South Korea to probe military plan to quell protests against ex-president Park Geun-hye
Current President Moon Jae-in ordered his defence minister to establish a special team to investigate
South Korea’s president has ordered an investigation into a revelation that the military drew up a plan to mobilise troops if protests worsened over the fate of his impeached predecessor last year, officials said Tuesday.
Military intervention in civilian affairs is an extremely sensitive issue in South Korea, which was ruled by army-backed dictatorships for decades before achieving democracy in the late 1980s.
During the harsh rules, authorities occasionally proclaimed a martial law and other decrees that allowed them to station combat soldiers, tanks and armoured vehicles on streets or at public places like schools to prevent any anti-government demonstrations.
The latest controversy over military intervention flared last week when a ruling party lawmaker disclosed a document showing the military planned to use troops to maintain order if rallies either opposing or supporting then-President Park Geun-hye grew violent after a Constitutional Court ruling on her impeachment over a corruption scandal.
The Defence Ministry later confirmed the existence of the document, which was written during Park’s presidency by its intelligence arm called the Defence Security Command.
Current President Moon Jae-in, during a visit to India on Monday night, ordered his defence minister to establish a special team to investigate the document, Moon’s spokesman Kim Eui-kyum told reporters in Seoul on Tuesday.
The investigation team would not be supervised by Defence Minister Song Young-moo and would be allowed to operate independently for a fair investigation, Kim said.
The Defence Ministry said later that it plans to “tightly and thoroughly” carry out the presidential order.
Before the court ruling in March 2017 that eventually upheld Park’s impeachment and formally drove her from office, South Korea was embroiled in its worst political turmoil in decades.
Millions had taken to the street to call for Park’s ouster in largely peaceful demonstrations, but there had also been an increasingly vehement protests supporting Park.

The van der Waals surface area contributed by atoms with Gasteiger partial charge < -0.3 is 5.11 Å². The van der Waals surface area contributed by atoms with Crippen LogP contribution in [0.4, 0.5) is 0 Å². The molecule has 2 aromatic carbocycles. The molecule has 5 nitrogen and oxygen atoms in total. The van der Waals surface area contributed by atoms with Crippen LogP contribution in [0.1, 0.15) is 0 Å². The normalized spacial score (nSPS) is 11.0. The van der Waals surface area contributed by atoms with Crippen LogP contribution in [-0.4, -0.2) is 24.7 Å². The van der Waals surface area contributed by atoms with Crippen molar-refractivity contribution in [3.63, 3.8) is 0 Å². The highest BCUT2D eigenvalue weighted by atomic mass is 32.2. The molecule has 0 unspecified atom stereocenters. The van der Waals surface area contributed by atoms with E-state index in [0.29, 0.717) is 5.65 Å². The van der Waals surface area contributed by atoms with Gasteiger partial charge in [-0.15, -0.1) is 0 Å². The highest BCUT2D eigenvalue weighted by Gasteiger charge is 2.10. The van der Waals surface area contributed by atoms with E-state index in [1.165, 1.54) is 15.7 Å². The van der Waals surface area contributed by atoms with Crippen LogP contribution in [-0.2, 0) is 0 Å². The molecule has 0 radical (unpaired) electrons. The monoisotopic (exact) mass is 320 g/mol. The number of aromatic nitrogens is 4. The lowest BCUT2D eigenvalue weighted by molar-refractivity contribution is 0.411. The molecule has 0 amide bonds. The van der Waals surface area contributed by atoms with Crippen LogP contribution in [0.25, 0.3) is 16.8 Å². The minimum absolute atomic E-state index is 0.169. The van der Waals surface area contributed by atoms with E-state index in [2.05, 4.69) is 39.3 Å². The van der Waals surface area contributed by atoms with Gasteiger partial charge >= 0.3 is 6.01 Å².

Under the document, the Defence Security Command assessed that anti-Park protesters would call for a “revolution” if the court rejected Park’s impeachment.
Pro-Park forces, for their part, would consider the court’s confirmation of Park’s impeachment a “rebellion,” according to the document provided by the office of lawmaker Lee Cheol-hee.
The document said either group of protesters could fire firebombs in street rallies, set fire on police stations and steal guns there and try to occupy the Constitutional Court’s building and the presidential place if the court did not rule to that group’s satisfaction.
The document said the protests would cause a crisis in national security at a time when North Korea was expected to launch provocations over South Korea’s springtime military drills with the United States.
According to the document, the command considered putting troops in public places if police failed to suppress such violent protests but stressed the need to be cautious before deciding whether to declare a martial law, given the public would widely have a negative view of such a declaration.
The Constitutional Court’s ruling sparked rallies denouncing the verdict. Protest violence left three of Park’s supporters dead, but did not escalate to a level that posed a threat to national security. The military plan wasn’t implemented.
Park earlier this year was sentenced to 24 years in prison for corruption. Moon was elected in a special vote triggered by Park’s early departure.